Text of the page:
Emotion as a Form of Perception: Why William James was not a Jamesian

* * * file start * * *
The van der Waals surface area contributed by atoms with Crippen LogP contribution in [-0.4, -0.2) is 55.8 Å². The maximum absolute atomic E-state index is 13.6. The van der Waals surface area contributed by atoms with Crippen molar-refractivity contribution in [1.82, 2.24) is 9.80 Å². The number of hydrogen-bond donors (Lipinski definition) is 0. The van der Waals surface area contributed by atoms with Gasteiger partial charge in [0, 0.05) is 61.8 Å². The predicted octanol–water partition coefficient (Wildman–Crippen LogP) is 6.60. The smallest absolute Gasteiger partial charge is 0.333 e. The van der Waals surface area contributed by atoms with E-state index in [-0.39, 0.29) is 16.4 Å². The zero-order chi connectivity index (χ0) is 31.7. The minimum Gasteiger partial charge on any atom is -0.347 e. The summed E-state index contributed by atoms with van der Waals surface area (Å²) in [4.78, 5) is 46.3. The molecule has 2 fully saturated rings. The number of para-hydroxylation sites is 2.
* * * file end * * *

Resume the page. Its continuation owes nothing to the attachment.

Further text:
AbstractTwo main views have informed the literature on the psychology of emotion in the past few decades. On one side, cognitivists identify emotions with processes such as judgments, evaluations and appraisals. On the other side, advocates of non-cognitive approaches leave the “intellectual” aspects of emotional experience out of the emotion itself, instead identifying emotions with embodied processes involving physiological changes. Virtually everyone on either side of the cognitive/non-cognitive divide identify William James’ view, also known as the James-Lange theory, fully on the non-cognitivist side. But this is a mistake. Re-interpreting James’ writings in its scientific context, this paper argues that he actually rejected the cognitive/non-cognitive divide, such that his view of emotions did not fit either side—that is, James was not a “Jamesian” in the sense the term is used in the literature.

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